A plump and exuberant monk goes fishing, and a playful fish eludes him. First the monk uses a rod and reel, then a net; over and over, he ends up fish-less and wet. Sleepless, he tries ... See full summary »
An explorer visits what appears to be the ruins of a gothic cathedral. There seem to be some strange statues, though, whose faces follow him as he makes his way to the end; the sun comes out, and he stops at the edge of a cliff.
A single middle aged lady working as receptionist and cleaner in a public lavatory for men spends her time between chores reading "Happy Woman" and daydreaming about a loving partner. When ... See full summary »
In a witty homage to Kirk Douglas's films, all three characters ARE Kirk Douglas at various stages of his career. The short action takes place in a news room. A young reporter looking for ... See full summary »
In a cafe, people talk, their words become expresively-shaped balloons. An older waiter tries to connect with a young woman who's reading. She brushes him off, but gets into an animated and... See full summary »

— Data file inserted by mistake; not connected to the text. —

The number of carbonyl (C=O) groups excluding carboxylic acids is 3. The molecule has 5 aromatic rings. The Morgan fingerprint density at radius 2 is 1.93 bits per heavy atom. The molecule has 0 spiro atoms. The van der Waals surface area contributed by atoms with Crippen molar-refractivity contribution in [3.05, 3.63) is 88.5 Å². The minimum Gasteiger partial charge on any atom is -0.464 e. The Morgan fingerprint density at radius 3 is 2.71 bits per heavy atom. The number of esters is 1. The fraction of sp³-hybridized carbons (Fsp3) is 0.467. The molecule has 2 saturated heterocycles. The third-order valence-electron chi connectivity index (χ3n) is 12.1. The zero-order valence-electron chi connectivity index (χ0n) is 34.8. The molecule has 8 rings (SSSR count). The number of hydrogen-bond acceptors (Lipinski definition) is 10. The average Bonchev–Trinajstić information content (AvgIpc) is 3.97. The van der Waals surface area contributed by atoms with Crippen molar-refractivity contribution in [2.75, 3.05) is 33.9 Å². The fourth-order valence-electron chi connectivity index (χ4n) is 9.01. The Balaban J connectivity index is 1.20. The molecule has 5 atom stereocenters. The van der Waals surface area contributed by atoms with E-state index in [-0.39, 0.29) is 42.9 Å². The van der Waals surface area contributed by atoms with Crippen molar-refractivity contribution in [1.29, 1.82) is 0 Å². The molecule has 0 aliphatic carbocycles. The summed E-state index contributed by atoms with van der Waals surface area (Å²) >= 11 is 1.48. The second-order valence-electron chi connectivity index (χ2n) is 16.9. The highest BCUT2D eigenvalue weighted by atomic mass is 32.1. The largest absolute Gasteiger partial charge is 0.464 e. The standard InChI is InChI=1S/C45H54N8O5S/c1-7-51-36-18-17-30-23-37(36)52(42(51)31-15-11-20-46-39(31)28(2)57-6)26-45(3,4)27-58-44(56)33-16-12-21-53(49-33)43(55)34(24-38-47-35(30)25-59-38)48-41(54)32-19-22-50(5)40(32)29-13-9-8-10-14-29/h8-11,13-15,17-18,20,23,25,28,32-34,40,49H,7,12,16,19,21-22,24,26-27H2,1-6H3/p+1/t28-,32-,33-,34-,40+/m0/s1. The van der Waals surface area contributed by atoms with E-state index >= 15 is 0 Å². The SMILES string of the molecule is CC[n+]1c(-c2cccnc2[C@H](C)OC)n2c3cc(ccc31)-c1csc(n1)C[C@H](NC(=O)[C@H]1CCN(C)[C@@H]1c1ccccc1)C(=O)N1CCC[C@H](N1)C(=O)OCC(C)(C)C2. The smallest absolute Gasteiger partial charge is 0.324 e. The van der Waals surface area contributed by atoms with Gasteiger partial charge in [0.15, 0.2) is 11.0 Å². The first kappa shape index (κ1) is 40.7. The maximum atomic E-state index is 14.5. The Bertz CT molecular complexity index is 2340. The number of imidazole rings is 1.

Europe; the plague years. A wigmaker, locked in his shop, observes the events and writes about them in his journal. Mostly, we see shrouded bodies, and a young girl who lives in the tavern ... See full summary »
A most interesting look at dance and choreography which really needs several viewings.
This film is based on almost abstract concepts (the artist's mother is an abstract painter herself) and consists of a stream of movement, derived from three human figures against neutral backgrounds. They are highly stylised and beautifully simplified.
Triangles abound - in the shapes, gestures and movements of the figures, their complex inter-relationships (on several levels, including the sexual), the geometrical patterns on the screen, the symmetries of colours used, even the whole intricate structure of the film.
A fundamental aspect of the work is the great variety of music by Charlie Hart and the way the figures react to, and are created by, it.
Erica Russell grew up in South Africa, and was - as she says - "not exposed to Television". I think this film shows the value of such an upbringing.
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